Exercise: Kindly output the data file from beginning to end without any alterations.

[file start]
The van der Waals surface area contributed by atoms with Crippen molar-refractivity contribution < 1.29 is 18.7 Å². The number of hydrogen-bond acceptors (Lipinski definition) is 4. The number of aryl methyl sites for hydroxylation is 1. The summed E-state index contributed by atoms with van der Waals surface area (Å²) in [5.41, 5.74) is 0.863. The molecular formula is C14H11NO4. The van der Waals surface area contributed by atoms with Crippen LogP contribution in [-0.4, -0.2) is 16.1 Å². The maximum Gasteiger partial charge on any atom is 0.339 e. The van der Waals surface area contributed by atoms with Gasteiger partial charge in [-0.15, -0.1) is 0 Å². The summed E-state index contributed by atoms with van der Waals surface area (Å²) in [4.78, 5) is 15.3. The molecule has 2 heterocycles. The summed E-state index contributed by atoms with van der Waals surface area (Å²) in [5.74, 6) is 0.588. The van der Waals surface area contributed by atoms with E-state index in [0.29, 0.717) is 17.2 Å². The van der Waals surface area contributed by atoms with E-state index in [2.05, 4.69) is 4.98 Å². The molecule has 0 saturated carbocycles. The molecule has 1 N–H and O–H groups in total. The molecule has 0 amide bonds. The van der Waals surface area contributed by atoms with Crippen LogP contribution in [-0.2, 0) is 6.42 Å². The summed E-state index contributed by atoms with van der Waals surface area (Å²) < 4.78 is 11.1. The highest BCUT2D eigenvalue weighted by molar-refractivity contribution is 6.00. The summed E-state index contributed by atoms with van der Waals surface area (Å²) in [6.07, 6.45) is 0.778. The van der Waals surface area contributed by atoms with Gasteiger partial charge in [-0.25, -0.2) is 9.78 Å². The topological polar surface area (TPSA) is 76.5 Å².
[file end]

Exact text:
The van der Waals surface area contributed by atoms with Crippen molar-refractivity contribution < 1.29 is 18.7 Å². The number of hydrogen-bond acceptors (Lipinski definition) is 4. The number of aryl methyl sites for hydroxylation is 1. The summed E-state index contributed by atoms with van der Waals surface area (Å²) in [5.41, 5.74) is 0.863. The molecular formula is C14H11NO4. The van der Waals surface area contributed by atoms with Crippen LogP contribution in [-0.4, -0.2) is 16.1 Å². The maximum Gasteiger partial charge on any atom is 0.339 e. The van der Waals surface area contributed by atoms with Gasteiger partial charge in [-0.15, -0.1) is 0 Å². The summed E-state index contributed by atoms with van der Waals surface area (Å²) in [4.78, 5) is 15.3. The molecule has 2 heterocycles. The summed E-state index contributed by atoms with van der Waals surface area (Å²) in [5.74, 6) is 0.588. The van der Waals surface area contributed by atoms with E-state index in [0.29, 0.717) is 17.2 Å². The van der Waals surface area contributed by atoms with E-state index in [2.05, 4.69) is 4.98 Å². The molecule has 0 saturated carbocycles. The molecule has 1 N–H and O–H groups in total. The molecule has 0 amide bonds. The van der Waals surface area contributed by atoms with Crippen LogP contribution in [-0.2, 0) is 6.42 Å². The summed E-state index contributed by atoms with van der Waals surface area (Å²) < 4.78 is 11.1. The highest BCUT2D eigenvalue weighted by molar-refractivity contribution is 6.00. The summed E-state index contributed by atoms with van der Waals surface area (Å²) in [6.07, 6.45) is 0.778. The van der Waals surface area contributed by atoms with Gasteiger partial charge in [-0.25, -0.2) is 9.78 Å². The topological polar surface area (TPSA) is 76.5 Å².